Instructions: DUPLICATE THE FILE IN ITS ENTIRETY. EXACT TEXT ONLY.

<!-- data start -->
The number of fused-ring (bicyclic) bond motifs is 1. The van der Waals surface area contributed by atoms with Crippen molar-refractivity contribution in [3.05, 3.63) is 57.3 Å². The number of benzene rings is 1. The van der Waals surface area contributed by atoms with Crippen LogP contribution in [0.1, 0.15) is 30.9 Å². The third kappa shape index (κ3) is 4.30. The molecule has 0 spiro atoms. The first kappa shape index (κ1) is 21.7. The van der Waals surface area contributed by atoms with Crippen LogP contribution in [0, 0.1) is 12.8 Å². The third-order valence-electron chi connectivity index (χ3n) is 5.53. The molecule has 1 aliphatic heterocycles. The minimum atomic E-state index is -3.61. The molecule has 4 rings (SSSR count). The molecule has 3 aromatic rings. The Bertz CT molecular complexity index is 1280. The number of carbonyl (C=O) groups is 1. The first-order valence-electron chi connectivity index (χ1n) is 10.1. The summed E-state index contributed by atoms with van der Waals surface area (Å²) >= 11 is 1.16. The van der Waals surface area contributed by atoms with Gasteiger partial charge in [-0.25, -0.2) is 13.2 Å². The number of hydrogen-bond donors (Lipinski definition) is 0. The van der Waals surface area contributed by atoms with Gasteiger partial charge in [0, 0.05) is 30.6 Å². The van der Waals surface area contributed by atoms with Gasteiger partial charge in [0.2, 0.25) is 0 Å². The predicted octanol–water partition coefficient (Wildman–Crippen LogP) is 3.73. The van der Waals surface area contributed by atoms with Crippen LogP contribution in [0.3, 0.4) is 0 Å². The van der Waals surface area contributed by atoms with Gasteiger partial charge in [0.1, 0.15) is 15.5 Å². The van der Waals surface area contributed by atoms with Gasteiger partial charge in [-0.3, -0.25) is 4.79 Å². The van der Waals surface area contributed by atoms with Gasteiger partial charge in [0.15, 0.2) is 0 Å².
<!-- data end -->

The number of fused-ring (bicyclic) bond motifs is 1. The van der Waals surface area contributed by atoms with Crippen molar-refractivity contribution in [3.05, 3.63) is 57.3 Å². The number of benzene rings is 1. The van der Waals surface area contributed by atoms with Crippen LogP contribution in [0.1, 0.15) is 30.9 Å². The third kappa shape index (κ3) is 4.30. The molecule has 0 spiro atoms. The first kappa shape index (κ1) is 21.7. The van der Waals surface area contributed by atoms with Crippen LogP contribution in [0, 0.1) is 12.8 Å². The third-order valence-electron chi connectivity index (χ3n) is 5.53. The molecule has 1 aliphatic heterocycles. The minimum atomic E-state index is -3.61. The molecule has 4 rings (SSSR count). The molecule has 3 aromatic rings. The Bertz CT molecular complexity index is 1280. The number of carbonyl (C=O) groups is 1. The first-order valence-electron chi connectivity index (χ1n) is 10.1. The summed E-state index contributed by atoms with van der Waals surface area (Å²) >= 11 is 1.16. The van der Waals surface area contributed by atoms with Gasteiger partial charge in [-0.25, -0.2) is 13.2 Å². The number of hydrogen-bond donors (Lipinski definition) is 0. The van der Waals surface area contributed by atoms with Gasteiger partial charge in [0, 0.05) is 30.6 Å². The van der Waals surface area contributed by atoms with Gasteiger partial charge in [0.2, 0.25) is 0 Å². The predicted octanol–water partition coefficient (Wildman–Crippen LogP) is 3.73. The van der Waals surface area contributed by atoms with Crippen LogP contribution in [0.3, 0.4) is 0 Å². The van der Waals surface area contributed by atoms with Gasteiger partial charge in [0.1, 0.15) is 15.5 Å². The van der Waals surface area contributed by atoms with Gasteiger partial charge in [-0.3, -0.25) is 4.79 Å². The van der Waals surface area contributed by atoms with Gasteiger partial charge in [0.15, 0.2) is 0 Å².